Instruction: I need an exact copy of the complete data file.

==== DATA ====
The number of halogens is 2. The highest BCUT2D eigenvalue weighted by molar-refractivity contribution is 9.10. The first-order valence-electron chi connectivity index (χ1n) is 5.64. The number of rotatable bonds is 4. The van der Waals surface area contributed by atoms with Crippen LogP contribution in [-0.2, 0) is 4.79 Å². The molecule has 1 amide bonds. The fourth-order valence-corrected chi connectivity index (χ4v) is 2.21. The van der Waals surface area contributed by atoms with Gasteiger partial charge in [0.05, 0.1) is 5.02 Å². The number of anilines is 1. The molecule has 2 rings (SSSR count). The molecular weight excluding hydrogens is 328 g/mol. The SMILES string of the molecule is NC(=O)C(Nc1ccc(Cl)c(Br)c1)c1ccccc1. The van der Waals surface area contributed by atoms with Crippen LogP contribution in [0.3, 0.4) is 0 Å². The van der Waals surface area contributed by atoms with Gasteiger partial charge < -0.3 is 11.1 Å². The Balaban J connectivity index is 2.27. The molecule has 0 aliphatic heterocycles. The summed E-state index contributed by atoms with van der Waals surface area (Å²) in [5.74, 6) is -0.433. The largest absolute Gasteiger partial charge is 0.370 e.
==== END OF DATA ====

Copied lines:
The number of halogens is 2. The highest BCUT2D eigenvalue weighted by molar-refractivity contribution is 9.10. The first-order valence-electron chi connectivity index (χ1n) is 5.64. The number of rotatable bonds is 4. The van der Waals surface area contributed by atoms with Crippen LogP contribution in [-0.2, 0) is 4.79 Å². The molecule has 1 amide bonds. The fourth-order valence-corrected chi connectivity index (χ4v) is 2.21. The van der Waals surface area contributed by atoms with Gasteiger partial charge in [0.05, 0.1) is 5.02 Å². The number of anilines is 1. The molecule has 2 rings (SSSR count). The molecular weight excluding hydrogens is 328 g/mol. The SMILES string of the molecule is NC(=O)C(Nc1ccc(Cl)c(Br)c1)c1ccccc1. The van der Waals surface area contributed by atoms with Crippen LogP contribution in [0.3, 0.4) is 0 Å². The van der Waals surface area contributed by atoms with Gasteiger partial charge < -0.3 is 11.1 Å². The Balaban J connectivity index is 2.27. The molecule has 0 aliphatic heterocycles. The summed E-state index contributed by atoms with van der Waals surface area (Å²) in [5.74, 6) is -0.433. The largest absolute Gasteiger partial charge is 0.370 e.